Alex Wurz wants post-Oscar Piastri contract tweaks to avoid junior driver ‘Wild West’

Henry Valantine
Alpine's Oscar Piastri at the Canadian Grand Prix. Montreal, June 2022.

Alpine's Oscar Piastri at the Canadian Grand Prix. Montreal, June 2022.

Alex Wurz has called for junior driver contracts to be better regulated to ensure a repeat of the Oscar Piastri saga does not happen in future.

The young Australian is a current Alpine junior, but McLaren swooped for his services to replace Daniel Ricciardo at the team for 2023, with McLaren and Alpine subsequently locked in a battle over his signature.

Both teams claimed they had a valid race contract with the 2021 Formula 2 champion, which saw them face a legal battle in front of Formula 1’s Contract Recognition Board [CRB].

The CRB ultimately ruled in McLaren’s favour, after Alpine claimed they had fulfilled obligations to him in his development by offering multiple in-season tests this year.

But with Formula 1 teams having their own junior academies, effectively priming young drivers for a future in Formula 1, Grand Prix Drivers’ Association chairman Wurz wants junior contracts to be CRB regulated in the same way as senior race drivers to ensure their legality, as well as provide protection to the junior drivers in question.

“Teams are interested in academies because they get talent early,” Wurz explained to the French edition of Motorsport.com.

“We have the example [in Piastri] where, if morality mattered in all of this, you would think you should stay with someone if they were looking after your education.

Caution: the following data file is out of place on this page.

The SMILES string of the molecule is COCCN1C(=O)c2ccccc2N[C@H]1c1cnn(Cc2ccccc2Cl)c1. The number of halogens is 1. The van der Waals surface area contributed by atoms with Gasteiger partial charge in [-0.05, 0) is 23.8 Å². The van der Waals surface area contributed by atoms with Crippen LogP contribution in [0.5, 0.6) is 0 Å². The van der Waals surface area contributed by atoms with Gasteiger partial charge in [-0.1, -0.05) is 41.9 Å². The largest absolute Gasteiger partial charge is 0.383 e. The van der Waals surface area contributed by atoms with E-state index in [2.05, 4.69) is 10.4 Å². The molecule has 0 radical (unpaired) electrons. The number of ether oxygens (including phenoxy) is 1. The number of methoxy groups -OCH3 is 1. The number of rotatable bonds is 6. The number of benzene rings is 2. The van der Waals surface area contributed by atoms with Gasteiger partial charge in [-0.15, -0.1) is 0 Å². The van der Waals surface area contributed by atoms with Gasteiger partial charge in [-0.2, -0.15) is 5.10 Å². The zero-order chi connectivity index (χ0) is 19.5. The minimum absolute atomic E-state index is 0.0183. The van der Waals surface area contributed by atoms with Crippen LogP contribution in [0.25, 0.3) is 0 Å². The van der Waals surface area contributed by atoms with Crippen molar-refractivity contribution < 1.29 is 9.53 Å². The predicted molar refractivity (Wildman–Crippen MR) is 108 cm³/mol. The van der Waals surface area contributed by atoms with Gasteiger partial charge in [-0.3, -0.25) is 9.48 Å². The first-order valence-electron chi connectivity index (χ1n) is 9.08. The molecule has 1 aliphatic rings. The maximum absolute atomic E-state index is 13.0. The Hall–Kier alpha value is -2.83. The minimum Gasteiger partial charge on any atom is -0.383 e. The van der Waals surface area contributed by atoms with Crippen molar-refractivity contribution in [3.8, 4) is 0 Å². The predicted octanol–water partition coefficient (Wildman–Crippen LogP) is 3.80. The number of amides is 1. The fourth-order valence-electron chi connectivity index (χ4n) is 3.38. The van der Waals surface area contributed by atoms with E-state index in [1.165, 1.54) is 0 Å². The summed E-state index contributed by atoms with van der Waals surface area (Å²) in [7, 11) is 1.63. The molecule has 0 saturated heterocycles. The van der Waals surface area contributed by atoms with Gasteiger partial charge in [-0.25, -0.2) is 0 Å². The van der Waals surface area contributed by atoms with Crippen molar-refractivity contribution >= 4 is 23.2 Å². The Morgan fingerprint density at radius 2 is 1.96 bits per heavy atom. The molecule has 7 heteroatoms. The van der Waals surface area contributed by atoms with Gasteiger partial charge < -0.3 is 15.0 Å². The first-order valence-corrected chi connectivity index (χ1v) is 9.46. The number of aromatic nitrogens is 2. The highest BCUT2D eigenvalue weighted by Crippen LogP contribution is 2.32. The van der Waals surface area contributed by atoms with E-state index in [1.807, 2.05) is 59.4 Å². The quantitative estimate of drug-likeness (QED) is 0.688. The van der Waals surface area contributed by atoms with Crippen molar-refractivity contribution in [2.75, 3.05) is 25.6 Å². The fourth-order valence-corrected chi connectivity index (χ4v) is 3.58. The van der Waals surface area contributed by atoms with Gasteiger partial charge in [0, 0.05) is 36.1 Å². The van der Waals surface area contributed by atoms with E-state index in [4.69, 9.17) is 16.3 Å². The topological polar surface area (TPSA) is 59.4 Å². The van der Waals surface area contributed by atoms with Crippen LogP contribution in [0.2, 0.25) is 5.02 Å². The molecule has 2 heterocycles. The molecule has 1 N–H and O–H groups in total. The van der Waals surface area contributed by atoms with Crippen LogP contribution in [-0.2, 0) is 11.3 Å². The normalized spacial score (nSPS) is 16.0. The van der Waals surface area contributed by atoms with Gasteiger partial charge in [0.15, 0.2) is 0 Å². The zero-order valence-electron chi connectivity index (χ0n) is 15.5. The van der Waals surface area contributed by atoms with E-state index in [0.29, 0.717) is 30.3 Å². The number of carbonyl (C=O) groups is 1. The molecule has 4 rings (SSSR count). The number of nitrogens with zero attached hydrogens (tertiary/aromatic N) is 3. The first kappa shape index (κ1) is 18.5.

Oscar Piastri holds a trophy aloft. Jeddah December 2022.
Formula 2 driver Oscar Piastri holds the winner's trophy aloft. Saudi Arabia December 2021.

“In the same way, if whoever is raising you doesn’t then offer you the opportunity that they hired you for, I think you should be able to leave.

“So it shouldn’t just be the contracts of F1’s regular and reserve drivers that are registered with the CRB.

“Teams or entities that buy or procure the services of talent with the clear intention of benefitting F1 should also register those contracts to ensure it is not the Wild West.”

Given how Alpine had provided financial backing for Piastri’s development, Alpine CEO Laurent Rossi believes McLaren’s move set a “dangerous precedent” for junior drivers moving elsewhere from under ‘their’ team’s noses, Rossi thinking Piastri was “poached” by their rivals.

Such was Rossi’s distaste at the move, he believes driver academies as a concept were put at risk by the way Piastri was able to move away, and called for changes to the way contracts are constructed in future to stop a repeat.

Wurz agrees with the sentiment of tightening up contracts for junior drivers, and making teams go through the CRB when signing their young talent would ensure drivers would be protected as well, particularly if a Formula 1 drive does not materialise with their team.

“If a paying party, for example an F1 team, [offers a contract] with the intention of reserving a talent for F1, they should have no option on him in F1 if [it] is not registered.

“If you want X, Y or Z, who is currently in karting, to be your F1 [driver] later on, you have to register.

“So that implies a first right. If you don’t respect that first right under certain conditions, specified by the contract, you lose it and another team can buy [your driver’s] services, because you can’t keep him and he’s in a bind.

“If you have a programme and you’re not able to offer [a young driver] a contract for three or four years, then it would be too brutal for him to just be unlucky by not having a wheel.

“He should be able to walk away in certain circumstances and I think there should be a control mechanism. The CRB would be my preferred choice.”

Read more: Alpine to make McLaren wait for the services of Oscar Piastri